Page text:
Welcome to the Blues Chords Workshop Lesson 5.

We have completed the 4 voicing groups in the middle strings and are now ready to embark on the top string voicings. This lesson introduces the first voicing group between the 5th and 9th frets. Let us call this the top structure of Group A Voicings for Blues.

Click on the video below to watch the lesson.

Learning Aids

The TABs and chord diagrams for the Lesson 5 are presented below.

Blues Chords Workshop Blues Group A Voicings (Top)

Primary Takeaways from Blues Chords Workshop Lesson 5

The main takeaways of lesson 2 are as follows:

1. Top String Voicings Are Thinner Sounding

Obviously, higher strings on guitar are thinner in diameter and produce higher pitched sounds compared to the lower strings. This allows us to play higher notes and therefore chords played on the top strings do sound ‘thinner’. As such, you can get away with playing the 5th in the chord on the top string voicings without it getting ‘muddy’. If we play the voicings on the middle- or low strings, we might find that the chords may sound too thick particularly if there is a lot of other instrumentation present. This may require omitting less essential notes such as the 5th or even the root note to thin out our chords. The resulting notes are what we call the shell voicings or even just the ‘guide tones’.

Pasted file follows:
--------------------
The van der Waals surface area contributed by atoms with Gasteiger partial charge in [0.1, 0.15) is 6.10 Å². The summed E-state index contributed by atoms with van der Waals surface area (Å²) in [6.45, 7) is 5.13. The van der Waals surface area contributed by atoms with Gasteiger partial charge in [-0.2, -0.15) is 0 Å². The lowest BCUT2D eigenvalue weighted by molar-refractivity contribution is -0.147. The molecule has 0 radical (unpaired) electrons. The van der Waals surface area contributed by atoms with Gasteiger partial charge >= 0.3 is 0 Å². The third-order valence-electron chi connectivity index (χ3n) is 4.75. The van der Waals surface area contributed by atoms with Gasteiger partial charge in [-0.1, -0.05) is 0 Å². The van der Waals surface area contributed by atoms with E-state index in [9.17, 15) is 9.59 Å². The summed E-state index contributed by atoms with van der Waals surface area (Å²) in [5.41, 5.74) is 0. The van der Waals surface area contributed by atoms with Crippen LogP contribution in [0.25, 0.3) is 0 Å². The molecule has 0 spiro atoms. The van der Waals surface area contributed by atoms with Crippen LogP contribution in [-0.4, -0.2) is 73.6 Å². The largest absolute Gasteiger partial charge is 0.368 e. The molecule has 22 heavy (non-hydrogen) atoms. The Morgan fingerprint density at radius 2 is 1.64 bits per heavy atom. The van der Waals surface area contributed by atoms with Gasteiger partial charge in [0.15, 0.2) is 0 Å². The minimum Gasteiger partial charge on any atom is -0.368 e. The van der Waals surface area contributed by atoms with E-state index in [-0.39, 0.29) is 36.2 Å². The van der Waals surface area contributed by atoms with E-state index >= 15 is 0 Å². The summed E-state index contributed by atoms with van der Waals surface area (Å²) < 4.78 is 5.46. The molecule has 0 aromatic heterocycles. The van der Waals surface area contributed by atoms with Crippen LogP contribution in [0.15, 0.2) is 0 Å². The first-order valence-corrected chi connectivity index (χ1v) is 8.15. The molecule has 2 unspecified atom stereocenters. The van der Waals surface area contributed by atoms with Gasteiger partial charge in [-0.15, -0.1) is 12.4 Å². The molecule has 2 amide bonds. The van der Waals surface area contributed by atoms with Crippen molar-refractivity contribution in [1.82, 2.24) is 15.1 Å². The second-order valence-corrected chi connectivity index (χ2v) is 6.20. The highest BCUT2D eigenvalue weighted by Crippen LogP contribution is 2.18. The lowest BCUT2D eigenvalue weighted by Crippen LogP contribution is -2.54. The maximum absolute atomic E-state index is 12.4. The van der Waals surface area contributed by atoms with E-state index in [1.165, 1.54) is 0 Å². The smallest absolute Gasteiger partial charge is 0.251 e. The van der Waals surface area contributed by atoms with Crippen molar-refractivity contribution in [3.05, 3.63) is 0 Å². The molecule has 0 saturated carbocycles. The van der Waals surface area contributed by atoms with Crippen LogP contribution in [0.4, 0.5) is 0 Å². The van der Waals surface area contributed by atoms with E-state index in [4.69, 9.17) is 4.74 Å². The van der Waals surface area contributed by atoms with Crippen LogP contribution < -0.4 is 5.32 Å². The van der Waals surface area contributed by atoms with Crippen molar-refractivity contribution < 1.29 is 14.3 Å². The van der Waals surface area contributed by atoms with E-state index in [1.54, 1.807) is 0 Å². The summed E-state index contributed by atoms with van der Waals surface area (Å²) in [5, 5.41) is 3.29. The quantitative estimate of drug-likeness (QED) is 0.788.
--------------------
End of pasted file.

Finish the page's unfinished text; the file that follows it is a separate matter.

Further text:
Clearly you should comp with top voicings when the soloist is playing in the lower register so as to avoid clashing frequencies. But generally, you can play the full voicing including the 5th when playing the chords on the top strings. 

2. Common Finger Technique Still Applies

Although the chord voicings are on the top strings now, the common finger techniques still applies. Therefore whenever there are fixed- and movable-pivots, use those approaches as much as possible to make your changes more efficient.

Tips for Better Learning

Always Recap Previous Lessons

We should remember that the goal is to amass knowledge and skill on the guitar in order to build proficiency in whatever areas we desire. Therefore, with whatever new knowledge we acquire, we should not discard what was learnt previously. Even if we prefer the new topics or find that previous lesson may not be as practical, we should always find new ways to apply what was learnt before. This will expand our skills and open new doors for our learning and insight. 

Another purpose of lesson recap is to help with long term memorisation. We remember things for longer when we revisit the lesson particularly after we have forgotten it. Many learners are not aware of this fact that we must forget in order to remember. When we restudy what we have forgotten, this will reactivate our short term memory and eventually store the knowledge in our long term memory after which we will retain that knowledge permanently.


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